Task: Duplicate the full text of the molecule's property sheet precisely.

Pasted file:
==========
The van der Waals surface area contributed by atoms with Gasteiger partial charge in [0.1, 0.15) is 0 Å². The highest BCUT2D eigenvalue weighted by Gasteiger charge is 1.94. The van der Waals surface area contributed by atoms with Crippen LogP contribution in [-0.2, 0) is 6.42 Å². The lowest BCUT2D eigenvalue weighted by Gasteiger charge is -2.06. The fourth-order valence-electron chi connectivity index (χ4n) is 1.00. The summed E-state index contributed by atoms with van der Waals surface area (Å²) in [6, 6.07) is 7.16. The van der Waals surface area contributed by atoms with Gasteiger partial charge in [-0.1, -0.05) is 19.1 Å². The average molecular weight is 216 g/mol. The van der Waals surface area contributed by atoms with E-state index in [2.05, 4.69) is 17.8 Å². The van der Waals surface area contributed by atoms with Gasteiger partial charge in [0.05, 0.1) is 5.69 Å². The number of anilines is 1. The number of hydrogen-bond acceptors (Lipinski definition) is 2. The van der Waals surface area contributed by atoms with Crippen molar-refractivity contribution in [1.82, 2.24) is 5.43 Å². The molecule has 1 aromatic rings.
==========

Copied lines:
The van der Waals surface area contributed by atoms with Gasteiger partial charge in [0.1, 0.15) is 0 Å². The highest BCUT2D eigenvalue weighted by Gasteiger charge is 1.94. The van der Waals surface area contributed by atoms with Crippen LogP contribution in [-0.2, 0) is 6.42 Å². The lowest BCUT2D eigenvalue weighted by Gasteiger charge is -2.06. The fourth-order valence-electron chi connectivity index (χ4n) is 1.00. The summed E-state index contributed by atoms with van der Waals surface area (Å²) in [6, 6.07) is 7.16. The van der Waals surface area contributed by atoms with Gasteiger partial charge in [-0.1, -0.05) is 19.1 Å². The average molecular weight is 216 g/mol. The van der Waals surface area contributed by atoms with E-state index in [2.05, 4.69) is 17.8 Å². The van der Waals surface area contributed by atoms with Gasteiger partial charge in [0.05, 0.1) is 5.69 Å². The number of anilines is 1. The number of hydrogen-bond acceptors (Lipinski definition) is 2. The van der Waals surface area contributed by atoms with Crippen molar-refractivity contribution in [1.82, 2.24) is 5.43 Å². The molecule has 1 aromatic rings.